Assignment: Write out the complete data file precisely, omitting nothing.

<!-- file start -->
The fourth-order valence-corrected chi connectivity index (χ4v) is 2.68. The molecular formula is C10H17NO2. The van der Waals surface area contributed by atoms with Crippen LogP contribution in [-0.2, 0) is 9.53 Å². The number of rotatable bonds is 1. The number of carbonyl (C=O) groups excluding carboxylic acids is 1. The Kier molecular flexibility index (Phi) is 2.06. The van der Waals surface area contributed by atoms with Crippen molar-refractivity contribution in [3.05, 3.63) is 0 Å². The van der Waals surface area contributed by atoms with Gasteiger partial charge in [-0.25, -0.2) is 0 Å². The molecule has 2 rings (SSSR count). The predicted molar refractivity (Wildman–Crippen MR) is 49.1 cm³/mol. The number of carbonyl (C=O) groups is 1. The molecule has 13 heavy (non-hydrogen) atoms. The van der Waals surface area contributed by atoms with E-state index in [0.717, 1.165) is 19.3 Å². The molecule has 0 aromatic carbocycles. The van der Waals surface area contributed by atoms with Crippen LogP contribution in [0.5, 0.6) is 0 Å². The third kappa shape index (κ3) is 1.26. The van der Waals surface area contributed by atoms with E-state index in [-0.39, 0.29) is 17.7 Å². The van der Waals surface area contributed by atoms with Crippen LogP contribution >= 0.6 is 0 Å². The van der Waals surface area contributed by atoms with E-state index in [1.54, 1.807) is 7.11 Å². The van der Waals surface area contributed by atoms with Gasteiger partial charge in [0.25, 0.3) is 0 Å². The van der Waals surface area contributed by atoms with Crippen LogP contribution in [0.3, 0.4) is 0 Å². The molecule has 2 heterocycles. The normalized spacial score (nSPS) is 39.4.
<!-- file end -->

The fourth-order valence-corrected chi connectivity index (χ4v) is 2.68. The molecular formula is C10H17NO2. The van der Waals surface area contributed by atoms with Crippen LogP contribution in [-0.2, 0) is 9.53 Å². The number of rotatable bonds is 1. The number of carbonyl (C=O) groups excluding carboxylic acids is 1. The Kier molecular flexibility index (Phi) is 2.06. The van der Waals surface area contributed by atoms with Crippen molar-refractivity contribution in [3.05, 3.63) is 0 Å². The van der Waals surface area contributed by atoms with Gasteiger partial charge in [-0.25, -0.2) is 0 Å². The molecule has 2 rings (SSSR count). The predicted molar refractivity (Wildman–Crippen MR) is 49.1 cm³/mol. The number of carbonyl (C=O) groups is 1. The molecule has 13 heavy (non-hydrogen) atoms. The van der Waals surface area contributed by atoms with E-state index in [0.717, 1.165) is 19.3 Å². The molecule has 0 aromatic carbocycles. The van der Waals surface area contributed by atoms with Crippen LogP contribution in [0.5, 0.6) is 0 Å². The third kappa shape index (κ3) is 1.26. The van der Waals surface area contributed by atoms with E-state index in [-0.39, 0.29) is 17.7 Å². The van der Waals surface area contributed by atoms with Crippen LogP contribution >= 0.6 is 0 Å². The van der Waals surface area contributed by atoms with E-state index in [1.54, 1.807) is 7.11 Å². The van der Waals surface area contributed by atoms with Gasteiger partial charge in [0.25, 0.3) is 0 Å². The van der Waals surface area contributed by atoms with Crippen LogP contribution in [0.3, 0.4) is 0 Å². The molecule has 2 heterocycles. The normalized spacial score (nSPS) is 39.4.